On average, patients fully understand and process only about 20 percent of the information given during a consultation due to their anxiety and the complexity of the information. They are often left with written diagnostic findings that they do not understand because of the very detailed medical language. This results in their experiencing insecurity about their health and high follow-up costs because of non-adherence and additional consultations. Two-thirds of all patients seek more information than their doctors provide. Thus, doctor-patient communication requires a profound transformation.
In recent years, an increased number of patients seek out online information to better understand their condition and treatment. However, online information is often complex and does not always apply directly to the patients situation. It may leave more questions than it provides answers. In addition, an old paradigm of doctors being unquestioned authorities still exists among patients, which leads to patients not asking the questions they have during a consultation. Anja Kersten understands that patients cannot solve the problem alone but doctors must play an integral role in successfully reshaping doctor-patient relationships.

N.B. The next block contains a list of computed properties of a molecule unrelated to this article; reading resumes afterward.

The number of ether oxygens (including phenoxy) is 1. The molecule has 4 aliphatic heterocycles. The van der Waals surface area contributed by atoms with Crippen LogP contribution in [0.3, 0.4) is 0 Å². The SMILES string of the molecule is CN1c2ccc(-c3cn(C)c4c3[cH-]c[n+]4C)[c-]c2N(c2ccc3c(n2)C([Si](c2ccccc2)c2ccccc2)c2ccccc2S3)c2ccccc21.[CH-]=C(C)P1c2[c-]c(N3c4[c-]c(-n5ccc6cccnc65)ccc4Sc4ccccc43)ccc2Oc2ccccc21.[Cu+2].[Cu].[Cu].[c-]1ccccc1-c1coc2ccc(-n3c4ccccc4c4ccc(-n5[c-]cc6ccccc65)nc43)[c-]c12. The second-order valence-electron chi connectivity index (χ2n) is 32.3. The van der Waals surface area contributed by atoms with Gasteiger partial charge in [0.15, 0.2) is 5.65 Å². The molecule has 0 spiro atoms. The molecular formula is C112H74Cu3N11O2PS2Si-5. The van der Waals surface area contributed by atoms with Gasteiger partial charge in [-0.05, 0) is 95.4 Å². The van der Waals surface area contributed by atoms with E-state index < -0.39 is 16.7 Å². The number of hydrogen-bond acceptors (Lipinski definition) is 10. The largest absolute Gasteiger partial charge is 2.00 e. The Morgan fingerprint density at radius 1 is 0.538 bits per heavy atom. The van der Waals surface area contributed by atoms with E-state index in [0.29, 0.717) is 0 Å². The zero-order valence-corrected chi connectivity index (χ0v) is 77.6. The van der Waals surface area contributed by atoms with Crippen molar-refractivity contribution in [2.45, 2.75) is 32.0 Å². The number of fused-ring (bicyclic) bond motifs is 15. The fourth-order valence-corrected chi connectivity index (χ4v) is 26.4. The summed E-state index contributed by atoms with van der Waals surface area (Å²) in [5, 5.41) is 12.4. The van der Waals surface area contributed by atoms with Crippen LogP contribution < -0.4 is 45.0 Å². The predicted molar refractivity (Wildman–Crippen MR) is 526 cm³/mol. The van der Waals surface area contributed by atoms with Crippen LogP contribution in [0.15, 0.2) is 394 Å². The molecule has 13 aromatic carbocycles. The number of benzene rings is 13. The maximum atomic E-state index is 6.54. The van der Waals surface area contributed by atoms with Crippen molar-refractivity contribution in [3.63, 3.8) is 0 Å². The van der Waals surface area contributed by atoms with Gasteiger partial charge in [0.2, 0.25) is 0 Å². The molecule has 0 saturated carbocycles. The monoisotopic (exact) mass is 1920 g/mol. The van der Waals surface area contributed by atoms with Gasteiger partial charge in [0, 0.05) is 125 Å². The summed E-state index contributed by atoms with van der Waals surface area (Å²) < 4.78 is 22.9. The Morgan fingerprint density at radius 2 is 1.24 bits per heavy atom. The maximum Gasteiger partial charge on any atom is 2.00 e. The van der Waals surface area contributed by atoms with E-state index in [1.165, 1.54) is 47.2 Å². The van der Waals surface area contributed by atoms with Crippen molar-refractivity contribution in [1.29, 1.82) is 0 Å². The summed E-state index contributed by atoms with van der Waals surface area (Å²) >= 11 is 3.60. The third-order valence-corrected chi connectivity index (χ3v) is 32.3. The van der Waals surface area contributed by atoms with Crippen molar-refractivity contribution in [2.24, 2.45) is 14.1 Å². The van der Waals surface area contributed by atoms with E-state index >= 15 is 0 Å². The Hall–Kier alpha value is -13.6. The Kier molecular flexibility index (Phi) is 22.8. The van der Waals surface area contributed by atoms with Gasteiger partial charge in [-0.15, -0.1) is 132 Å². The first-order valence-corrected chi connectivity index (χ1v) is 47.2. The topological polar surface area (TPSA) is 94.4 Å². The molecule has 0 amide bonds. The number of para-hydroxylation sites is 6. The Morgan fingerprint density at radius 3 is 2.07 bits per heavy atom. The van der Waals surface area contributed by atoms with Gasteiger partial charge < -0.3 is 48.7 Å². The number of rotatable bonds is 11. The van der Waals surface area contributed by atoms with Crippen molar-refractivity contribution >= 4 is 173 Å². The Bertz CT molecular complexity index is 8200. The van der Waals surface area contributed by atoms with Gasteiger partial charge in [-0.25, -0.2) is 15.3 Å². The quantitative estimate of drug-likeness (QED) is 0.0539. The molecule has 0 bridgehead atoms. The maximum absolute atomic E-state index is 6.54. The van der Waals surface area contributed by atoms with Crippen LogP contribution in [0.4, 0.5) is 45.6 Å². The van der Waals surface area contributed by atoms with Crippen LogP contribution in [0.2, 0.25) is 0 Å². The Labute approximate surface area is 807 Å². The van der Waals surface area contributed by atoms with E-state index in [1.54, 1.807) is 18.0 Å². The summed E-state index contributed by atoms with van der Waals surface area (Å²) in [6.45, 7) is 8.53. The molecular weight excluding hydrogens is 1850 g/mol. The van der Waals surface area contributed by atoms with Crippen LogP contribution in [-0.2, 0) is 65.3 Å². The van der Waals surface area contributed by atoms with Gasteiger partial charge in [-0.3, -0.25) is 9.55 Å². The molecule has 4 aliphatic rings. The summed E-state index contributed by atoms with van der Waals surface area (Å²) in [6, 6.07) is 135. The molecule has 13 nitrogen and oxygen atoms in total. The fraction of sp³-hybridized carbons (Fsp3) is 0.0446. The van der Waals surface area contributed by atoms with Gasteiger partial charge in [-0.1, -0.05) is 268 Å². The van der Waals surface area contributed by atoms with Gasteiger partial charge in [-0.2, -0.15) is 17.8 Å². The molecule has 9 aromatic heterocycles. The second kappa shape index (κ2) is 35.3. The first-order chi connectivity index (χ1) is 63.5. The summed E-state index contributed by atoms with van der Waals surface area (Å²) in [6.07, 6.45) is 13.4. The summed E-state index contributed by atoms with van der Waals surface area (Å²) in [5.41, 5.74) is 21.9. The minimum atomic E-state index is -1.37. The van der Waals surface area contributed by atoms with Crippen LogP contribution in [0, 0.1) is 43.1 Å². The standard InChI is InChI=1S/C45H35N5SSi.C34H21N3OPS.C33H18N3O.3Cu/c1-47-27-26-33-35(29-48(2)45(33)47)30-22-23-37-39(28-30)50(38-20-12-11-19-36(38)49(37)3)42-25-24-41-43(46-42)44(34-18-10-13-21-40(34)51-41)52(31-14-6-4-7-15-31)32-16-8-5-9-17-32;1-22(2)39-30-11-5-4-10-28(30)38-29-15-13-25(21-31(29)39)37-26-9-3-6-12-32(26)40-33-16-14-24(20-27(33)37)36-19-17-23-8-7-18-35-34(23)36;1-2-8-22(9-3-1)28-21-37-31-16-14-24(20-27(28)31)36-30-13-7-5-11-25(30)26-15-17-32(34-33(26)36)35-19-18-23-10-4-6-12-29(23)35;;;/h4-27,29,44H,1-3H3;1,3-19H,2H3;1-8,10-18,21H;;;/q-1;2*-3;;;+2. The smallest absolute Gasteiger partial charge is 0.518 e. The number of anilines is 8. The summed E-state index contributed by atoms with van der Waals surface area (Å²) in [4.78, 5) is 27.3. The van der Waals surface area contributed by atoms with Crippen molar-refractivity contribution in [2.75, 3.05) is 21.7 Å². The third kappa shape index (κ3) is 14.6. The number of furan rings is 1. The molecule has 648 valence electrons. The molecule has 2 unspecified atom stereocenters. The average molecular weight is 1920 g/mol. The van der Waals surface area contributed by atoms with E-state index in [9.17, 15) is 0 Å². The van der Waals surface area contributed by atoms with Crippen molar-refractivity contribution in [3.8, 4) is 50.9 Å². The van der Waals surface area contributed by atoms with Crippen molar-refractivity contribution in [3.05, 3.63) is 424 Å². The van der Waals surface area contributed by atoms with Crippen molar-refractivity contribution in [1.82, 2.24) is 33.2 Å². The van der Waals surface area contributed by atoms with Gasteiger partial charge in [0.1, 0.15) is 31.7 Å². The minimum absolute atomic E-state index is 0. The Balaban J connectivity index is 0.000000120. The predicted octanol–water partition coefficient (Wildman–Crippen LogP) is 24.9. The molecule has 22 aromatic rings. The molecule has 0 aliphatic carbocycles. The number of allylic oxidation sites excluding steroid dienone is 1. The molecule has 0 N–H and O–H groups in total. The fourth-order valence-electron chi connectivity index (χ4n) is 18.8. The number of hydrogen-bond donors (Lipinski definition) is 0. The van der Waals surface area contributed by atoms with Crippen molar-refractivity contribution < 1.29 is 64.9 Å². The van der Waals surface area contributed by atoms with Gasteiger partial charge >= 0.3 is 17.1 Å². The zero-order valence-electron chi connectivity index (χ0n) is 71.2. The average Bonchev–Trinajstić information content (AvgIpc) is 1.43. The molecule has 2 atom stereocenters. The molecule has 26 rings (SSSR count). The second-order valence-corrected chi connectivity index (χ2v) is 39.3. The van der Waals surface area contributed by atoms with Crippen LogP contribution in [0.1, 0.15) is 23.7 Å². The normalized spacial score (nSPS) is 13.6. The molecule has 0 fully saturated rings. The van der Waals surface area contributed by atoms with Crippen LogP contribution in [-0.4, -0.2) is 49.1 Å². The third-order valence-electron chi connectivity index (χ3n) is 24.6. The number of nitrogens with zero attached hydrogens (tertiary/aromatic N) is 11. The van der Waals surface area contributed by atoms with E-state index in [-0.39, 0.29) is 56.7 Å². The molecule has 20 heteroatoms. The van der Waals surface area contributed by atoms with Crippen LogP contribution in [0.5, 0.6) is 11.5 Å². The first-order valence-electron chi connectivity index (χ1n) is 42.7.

In medical professional training, students do not systematically learn how to communicate in a way that is accessible to patients and also professionally correct and specific. Once they become doctors, the current cost coverage system in the German health system does not incentivize doctors to take time for this type of communication training. On average, medical students only have a one to two hour training session about patient communication per semester, which is conducted by psychologists and actors. In addition, the mindset of being a service-oriented doctor who can meet patients at an eye-level is not common among medical students. Because of the vast amounts of medical information available on the Internet, however, it is more important than ever for doctors to improve how they build relationships with patients and the way in which they communicate information.